Negligent discharges doubled by L.A. deputies following new handgun


L.A. County Sheriff’s Department weapons training instructor Sgt. Mike Brandriff fires his Smith & Wesson at the Pitchess Detention Center gun range. (Photo: Mark Boster / Los Angeles Times)

Accidental discharges by Los Angeles sheriff’s deputies has more than doubled in the two years since the department switched its service weapon.

The number of shootings jumped from 12 in 2012 to 18 in 2013 and 30 in 2014, the Los Angeles Times reported. However, officials with the department expect the number of incidents to fall in incoming years.

Since 2011 recruits with the department started training with the lightweight polymer-framed Smith & Wesson M&P9 instead of the much heavier metal-framed Beretta 92F. Besides weight, the M&P9 has simpler controls as a passive trigger safety replaces a manual safety and it has a much lighter trigger pull.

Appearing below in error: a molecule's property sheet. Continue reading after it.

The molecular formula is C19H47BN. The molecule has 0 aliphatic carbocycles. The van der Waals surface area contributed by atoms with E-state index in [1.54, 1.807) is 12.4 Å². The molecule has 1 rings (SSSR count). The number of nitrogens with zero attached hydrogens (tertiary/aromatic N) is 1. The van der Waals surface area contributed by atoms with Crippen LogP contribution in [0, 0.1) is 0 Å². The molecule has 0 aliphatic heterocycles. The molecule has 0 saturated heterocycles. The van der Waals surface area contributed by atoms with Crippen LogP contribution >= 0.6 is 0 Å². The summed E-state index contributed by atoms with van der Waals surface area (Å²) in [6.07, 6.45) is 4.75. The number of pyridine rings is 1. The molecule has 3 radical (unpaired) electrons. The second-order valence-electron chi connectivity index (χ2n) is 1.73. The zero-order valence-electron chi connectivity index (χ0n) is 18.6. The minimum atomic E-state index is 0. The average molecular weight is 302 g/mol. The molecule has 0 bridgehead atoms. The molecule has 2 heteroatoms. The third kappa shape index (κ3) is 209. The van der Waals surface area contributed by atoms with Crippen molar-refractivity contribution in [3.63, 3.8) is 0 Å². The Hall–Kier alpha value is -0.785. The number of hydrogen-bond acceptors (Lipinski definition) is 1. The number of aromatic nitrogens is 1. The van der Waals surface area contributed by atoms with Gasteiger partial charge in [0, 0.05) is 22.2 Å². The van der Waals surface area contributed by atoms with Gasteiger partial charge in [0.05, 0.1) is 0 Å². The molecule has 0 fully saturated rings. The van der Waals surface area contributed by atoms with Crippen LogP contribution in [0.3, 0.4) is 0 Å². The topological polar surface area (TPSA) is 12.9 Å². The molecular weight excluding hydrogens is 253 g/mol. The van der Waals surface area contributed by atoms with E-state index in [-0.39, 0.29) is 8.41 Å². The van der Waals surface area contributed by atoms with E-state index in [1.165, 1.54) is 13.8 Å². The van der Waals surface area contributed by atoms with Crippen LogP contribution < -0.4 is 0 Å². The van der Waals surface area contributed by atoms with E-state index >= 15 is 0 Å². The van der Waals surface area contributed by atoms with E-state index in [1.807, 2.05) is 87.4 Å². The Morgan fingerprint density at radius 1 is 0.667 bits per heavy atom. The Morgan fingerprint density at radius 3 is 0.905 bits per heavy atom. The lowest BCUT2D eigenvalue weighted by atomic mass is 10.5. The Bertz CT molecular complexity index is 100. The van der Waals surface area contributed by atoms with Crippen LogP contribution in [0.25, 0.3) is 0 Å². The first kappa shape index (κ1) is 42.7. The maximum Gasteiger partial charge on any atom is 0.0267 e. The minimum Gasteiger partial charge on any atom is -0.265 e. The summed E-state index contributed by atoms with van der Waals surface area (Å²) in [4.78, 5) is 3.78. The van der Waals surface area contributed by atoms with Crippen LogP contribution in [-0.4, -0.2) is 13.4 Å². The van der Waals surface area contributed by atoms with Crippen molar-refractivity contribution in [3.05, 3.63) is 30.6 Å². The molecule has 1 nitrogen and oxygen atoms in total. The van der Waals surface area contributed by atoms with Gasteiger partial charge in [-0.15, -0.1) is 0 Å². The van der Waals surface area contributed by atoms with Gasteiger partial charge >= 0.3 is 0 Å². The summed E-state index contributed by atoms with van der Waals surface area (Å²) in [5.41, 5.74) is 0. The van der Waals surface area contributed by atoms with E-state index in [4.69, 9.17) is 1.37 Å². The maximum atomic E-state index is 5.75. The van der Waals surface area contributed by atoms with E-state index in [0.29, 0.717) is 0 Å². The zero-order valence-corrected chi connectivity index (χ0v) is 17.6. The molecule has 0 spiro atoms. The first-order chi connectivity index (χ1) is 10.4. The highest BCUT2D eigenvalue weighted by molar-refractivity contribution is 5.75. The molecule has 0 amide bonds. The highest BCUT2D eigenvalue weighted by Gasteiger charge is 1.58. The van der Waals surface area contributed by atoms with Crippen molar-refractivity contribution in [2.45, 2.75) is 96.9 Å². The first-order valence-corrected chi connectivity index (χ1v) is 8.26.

Officials looking into the matter blame a lack of training to the increase in negligent discharges and in turn have imposed extra training requirements for deputies making the switch.

Since the M&P has been an option, shooting scores have improved and more women have passed the firearms test in recruit training, the LA Times reported.

About half of sworn personnel are now using the M&P and more are changing over. As more deputies converted to the M&P, accidental discharges rose.

Of the 18 incidents in 2013, eight involved M&Ps, and of the 30 incidents in 2014, 22 involved M&Ps.

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